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Recent Literature Progressive Medicine . Vol. I. March, 1904. A Quarterly Digest of Advances, Discoveries and Improvements in the Medical and Surgical Sciences. Edited by Hobart Amory Hare, M.D., Professor of Therapeutics and Materia Medica in the Jefferson Medical College of Philadelphia. 337 pp. Illustrated. Philadelphia and New York: Lea Brothers & Co

1904 Boston Medical and Surgical Journal  
This volume has paper covers, which permits of reminding to suit the subscriber's particular taste and also reduces the price. This series is one of the best epitomes of medical progress published in the English language. Its frequent publication permits of a somewhat more complete review of medicine and surgery than is possible in those volumes which appear at wider intervals. Surgery of the head, neck and thorax, infectious diseases, diseases of children, laryngology and rhinology and otology
more » ... inology and otology are discussed in this volume. These subjects are reviewed in the usual thorough-going fashion which we have come to expect in this periodical. We have already commented favorably upon the first edition of this book (Journal, July 4, 1901, p. 23). The second edition which has recently appeared does not in general differ in appearance from its predecessor. The intervening years have been, however, prolific in work on the general subject of the blood. This work the author has incorporated into the new edition, a task requiring the study of about four hundred new articles or monographs. The plan adopted in the first edition of appending bibliographical lists to the various chapters is followed in this, with the addition of these new articles. We are glad to see a reversion to the scientific method of bibliographical references, which have been so largely omitted from recent textbooks. It is certainly true, as Dr. Ewing implies, that works without bibliography arc of relatively Little value in the task of discriminating between authorities requiring consultation of original sources, and he has, therefore, adhered to his plan of appending very complete bibliographical lists. Certain changes have been made in the chapters on technique, the serum test for blood and the subject of crioscopy. The morphology of blood cells, leukemia and the essential features of Ehrlich's immunity theories have been incorporated. Four new plates and other figures have also been added. The book is an excellent one, clearly the work of a scholar, and this being said, it requires no further criticism than we have already given it. SPECIALIZED SURGERY. Progress in surgery, as in other branches of scientific work, apparently depends in great measure upon wide experience along certain definite lines. The field of operative surgery has expanded to such a degree during the last decade that it is no longer possible for any single individual to gain the knowledge which is essential to progress in all branches. In surgery, therefore, as in the whole domain of medicine, we find a greater and greater tendency toward specialism, which unquestionably has its distinct advantages as well as its individual drawbacks. It is of the advantages, however, that we wish to speak. It is clear to the most casual observer that if any one man is to attain wide surgical experience in the treatment of the diseases of certain organs or structures, he must be given the opportunity to study and operate upon more cases than would in the natural course of events come under his jurisdiction. This is, perhaps, particularly true of two great fields in surgery which are apparently at the present time exciting wide interest among surgeons; namely, surgery of the stomach and surgery of the central nervous system. These at least will serve as examples of the matter to which we wish to call attention. In the ordinary hospital service, even of our largest institutions, it is not possible that suflie'ent patients with diseases of the stomach, upon whom operation is desirable, can be collected to demand the careful study of a large number of surgeons. The result is that energy is wasted, that if operations are attempted they are done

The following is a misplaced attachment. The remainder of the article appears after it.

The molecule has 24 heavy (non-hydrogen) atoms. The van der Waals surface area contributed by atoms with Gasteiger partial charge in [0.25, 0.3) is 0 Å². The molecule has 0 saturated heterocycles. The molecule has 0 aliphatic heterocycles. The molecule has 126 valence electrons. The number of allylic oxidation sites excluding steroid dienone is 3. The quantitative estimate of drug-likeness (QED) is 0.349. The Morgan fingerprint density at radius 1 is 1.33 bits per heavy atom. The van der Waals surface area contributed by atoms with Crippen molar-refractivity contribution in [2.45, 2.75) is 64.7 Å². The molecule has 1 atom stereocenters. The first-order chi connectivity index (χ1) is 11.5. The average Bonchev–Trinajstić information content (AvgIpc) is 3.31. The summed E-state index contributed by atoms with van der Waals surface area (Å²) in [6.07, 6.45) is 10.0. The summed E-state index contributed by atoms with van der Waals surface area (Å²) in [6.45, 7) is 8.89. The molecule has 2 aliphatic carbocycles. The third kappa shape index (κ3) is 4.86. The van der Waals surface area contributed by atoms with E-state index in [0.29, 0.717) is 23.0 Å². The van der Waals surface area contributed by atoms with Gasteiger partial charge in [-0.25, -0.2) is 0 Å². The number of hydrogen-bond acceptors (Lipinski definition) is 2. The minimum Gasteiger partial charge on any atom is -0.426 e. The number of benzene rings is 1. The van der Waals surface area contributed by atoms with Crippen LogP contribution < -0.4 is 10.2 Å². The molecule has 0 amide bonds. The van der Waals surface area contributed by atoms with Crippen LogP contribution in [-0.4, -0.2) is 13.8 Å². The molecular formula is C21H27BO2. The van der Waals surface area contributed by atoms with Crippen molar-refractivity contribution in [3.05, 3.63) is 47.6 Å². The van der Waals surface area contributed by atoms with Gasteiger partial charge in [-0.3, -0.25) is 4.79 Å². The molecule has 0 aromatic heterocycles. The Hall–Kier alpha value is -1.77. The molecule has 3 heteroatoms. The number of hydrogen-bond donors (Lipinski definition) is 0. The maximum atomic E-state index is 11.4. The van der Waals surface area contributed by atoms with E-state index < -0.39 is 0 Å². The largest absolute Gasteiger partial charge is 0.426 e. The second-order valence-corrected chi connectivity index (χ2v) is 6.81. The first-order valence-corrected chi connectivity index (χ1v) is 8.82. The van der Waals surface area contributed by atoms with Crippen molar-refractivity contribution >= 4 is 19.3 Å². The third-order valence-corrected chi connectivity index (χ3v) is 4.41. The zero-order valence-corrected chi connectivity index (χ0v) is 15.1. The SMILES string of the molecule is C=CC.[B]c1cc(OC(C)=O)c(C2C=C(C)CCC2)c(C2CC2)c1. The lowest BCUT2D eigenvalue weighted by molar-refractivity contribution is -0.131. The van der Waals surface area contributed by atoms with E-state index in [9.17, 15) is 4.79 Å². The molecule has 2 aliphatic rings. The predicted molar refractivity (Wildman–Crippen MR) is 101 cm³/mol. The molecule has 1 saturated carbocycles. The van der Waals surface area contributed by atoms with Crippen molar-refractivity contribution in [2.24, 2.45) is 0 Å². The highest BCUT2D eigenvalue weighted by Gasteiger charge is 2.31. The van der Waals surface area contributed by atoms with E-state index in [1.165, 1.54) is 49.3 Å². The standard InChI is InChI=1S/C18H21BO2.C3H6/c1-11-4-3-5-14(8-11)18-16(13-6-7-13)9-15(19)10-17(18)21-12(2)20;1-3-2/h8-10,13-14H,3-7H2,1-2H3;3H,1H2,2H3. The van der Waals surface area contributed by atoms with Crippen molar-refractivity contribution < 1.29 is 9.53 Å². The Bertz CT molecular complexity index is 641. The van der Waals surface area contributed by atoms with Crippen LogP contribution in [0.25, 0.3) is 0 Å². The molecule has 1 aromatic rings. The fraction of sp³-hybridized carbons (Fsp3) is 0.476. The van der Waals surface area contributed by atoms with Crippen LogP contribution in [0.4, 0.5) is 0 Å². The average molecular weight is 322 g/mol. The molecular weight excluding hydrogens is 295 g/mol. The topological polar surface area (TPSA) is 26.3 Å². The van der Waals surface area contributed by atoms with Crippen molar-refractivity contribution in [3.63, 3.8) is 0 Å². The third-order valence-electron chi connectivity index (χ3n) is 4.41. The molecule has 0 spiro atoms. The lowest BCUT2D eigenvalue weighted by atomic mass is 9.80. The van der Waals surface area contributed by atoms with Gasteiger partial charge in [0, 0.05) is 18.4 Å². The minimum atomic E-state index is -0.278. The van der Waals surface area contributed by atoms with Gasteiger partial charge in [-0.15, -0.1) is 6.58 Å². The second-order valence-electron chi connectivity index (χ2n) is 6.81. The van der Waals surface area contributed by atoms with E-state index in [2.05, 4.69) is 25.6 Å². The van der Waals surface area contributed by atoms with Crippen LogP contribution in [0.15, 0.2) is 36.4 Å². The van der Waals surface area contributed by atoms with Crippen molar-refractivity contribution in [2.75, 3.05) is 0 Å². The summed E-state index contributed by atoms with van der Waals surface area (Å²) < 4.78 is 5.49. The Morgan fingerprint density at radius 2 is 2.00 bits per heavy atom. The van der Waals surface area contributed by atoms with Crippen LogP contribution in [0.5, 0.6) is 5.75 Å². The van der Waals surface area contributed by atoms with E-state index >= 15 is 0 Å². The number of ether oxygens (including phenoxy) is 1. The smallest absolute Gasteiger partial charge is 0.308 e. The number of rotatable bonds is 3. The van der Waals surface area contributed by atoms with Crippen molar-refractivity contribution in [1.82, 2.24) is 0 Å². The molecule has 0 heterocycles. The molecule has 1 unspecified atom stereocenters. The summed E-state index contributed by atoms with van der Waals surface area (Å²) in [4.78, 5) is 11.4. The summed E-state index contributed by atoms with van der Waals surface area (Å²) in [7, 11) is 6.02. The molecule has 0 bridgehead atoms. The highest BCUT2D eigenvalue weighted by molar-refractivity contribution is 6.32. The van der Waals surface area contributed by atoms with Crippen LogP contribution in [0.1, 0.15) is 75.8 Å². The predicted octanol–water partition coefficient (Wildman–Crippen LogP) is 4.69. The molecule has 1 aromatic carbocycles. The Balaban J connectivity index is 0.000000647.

doi:10.1056/nejm190404211501611 fatcat:jegmayp67vhczbpnbrimutd2z4